Ornamental freshwater shrimp have gained popularity not only for their beauty and interest, but because they also serve an important scavenging function by consuming algae - as well as plants, dead fish, leftover food, and other dead material. In short, they help you keep your aquarium clean. If insufficient food is present, their diet can be supplemented with algae tablets, quality flake food or pellets.
Glass Shrimp are sometimes referred to as Ghost Shrimp. Orange Glass Shrimp make interesting occupants in your freshwater tank because their transparent bodies allow you to see their internal organs and view body processes. At times difficult to see until they move, they add an additional element of discovery for viewers. Like other shrimp, they thrive in well planted environments where food is abundant, there is good filtration, and high water quality.
Shrimp can be a welcome addition to your community tank with small fish that will not try to eat them. If your fish swim toward the top and middle of your tank, shrimp can add activity and interest toward the bottom of the tank.
For "shrimp-only" setups, Neocaridina shrimp can be kept in a dedicated aquarium of at least 3 gallons in size or a colony or breeding tank of least 10 gallons in size. Some aquarium shrimp breed easily. If there is a male and female in your aquarium, Orange Glass Shrimp will most likely breed. The female will carry a clutch of eggs under her tail until they hatch in about 30 days. The newly born shrimp will look like miniature adult shrimp and will eat the same scavenged food as the adults. If breeding shrimp, it is important to keep them in a breeder aquarium with a sponge filter. This added precaution helps maximize survival of young shrimp.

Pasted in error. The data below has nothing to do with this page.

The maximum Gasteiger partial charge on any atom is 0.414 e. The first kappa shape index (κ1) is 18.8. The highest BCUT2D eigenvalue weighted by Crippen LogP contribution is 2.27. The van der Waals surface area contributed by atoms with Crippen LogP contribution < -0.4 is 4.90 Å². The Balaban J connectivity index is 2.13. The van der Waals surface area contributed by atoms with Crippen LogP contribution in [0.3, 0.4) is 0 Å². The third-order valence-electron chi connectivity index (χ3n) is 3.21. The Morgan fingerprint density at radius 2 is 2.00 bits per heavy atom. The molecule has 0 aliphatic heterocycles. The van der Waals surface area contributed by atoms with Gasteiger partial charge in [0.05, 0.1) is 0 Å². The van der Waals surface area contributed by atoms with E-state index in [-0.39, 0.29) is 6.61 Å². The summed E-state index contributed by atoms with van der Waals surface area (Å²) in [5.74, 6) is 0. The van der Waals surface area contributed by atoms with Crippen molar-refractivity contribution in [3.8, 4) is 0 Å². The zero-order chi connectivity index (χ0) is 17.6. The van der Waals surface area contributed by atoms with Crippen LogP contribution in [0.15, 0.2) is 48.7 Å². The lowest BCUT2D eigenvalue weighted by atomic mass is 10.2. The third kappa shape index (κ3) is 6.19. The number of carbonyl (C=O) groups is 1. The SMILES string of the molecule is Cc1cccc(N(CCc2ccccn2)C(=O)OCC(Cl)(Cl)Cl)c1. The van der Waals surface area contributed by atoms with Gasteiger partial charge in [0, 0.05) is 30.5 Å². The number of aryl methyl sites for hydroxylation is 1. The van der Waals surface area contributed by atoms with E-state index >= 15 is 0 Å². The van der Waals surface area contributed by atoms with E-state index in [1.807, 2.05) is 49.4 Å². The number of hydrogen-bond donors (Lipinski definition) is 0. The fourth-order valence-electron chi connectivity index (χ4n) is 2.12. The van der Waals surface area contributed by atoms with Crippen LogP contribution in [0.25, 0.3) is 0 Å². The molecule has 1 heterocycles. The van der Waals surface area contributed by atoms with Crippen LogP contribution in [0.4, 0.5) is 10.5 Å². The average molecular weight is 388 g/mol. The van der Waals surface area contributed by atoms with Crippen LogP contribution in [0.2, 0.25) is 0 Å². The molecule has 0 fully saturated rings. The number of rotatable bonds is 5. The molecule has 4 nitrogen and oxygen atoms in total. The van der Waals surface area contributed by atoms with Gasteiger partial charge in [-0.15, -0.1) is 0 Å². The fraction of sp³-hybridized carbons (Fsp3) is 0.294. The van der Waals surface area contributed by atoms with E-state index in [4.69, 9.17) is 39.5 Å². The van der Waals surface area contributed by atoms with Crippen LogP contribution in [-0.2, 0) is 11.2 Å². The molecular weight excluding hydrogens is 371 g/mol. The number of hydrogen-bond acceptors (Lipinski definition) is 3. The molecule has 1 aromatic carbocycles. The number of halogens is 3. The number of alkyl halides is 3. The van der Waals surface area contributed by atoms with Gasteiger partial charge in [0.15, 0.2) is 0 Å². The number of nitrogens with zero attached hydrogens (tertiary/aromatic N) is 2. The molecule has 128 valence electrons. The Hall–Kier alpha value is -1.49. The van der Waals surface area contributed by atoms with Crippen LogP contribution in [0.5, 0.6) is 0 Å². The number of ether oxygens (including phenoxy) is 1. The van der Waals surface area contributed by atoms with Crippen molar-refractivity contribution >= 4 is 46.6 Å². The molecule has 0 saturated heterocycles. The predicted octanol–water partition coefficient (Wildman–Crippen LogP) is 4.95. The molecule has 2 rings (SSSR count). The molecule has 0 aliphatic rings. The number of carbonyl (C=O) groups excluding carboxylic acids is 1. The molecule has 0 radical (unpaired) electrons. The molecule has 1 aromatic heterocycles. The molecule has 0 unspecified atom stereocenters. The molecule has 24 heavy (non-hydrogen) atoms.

As an aquarium invertebrate, Orange Glass Shrimp are sensitive to copper. Copper-based medications should never be used in aquariums housing ornamental invertebrates.
Approximate purchase size: 1/2” to 3/4”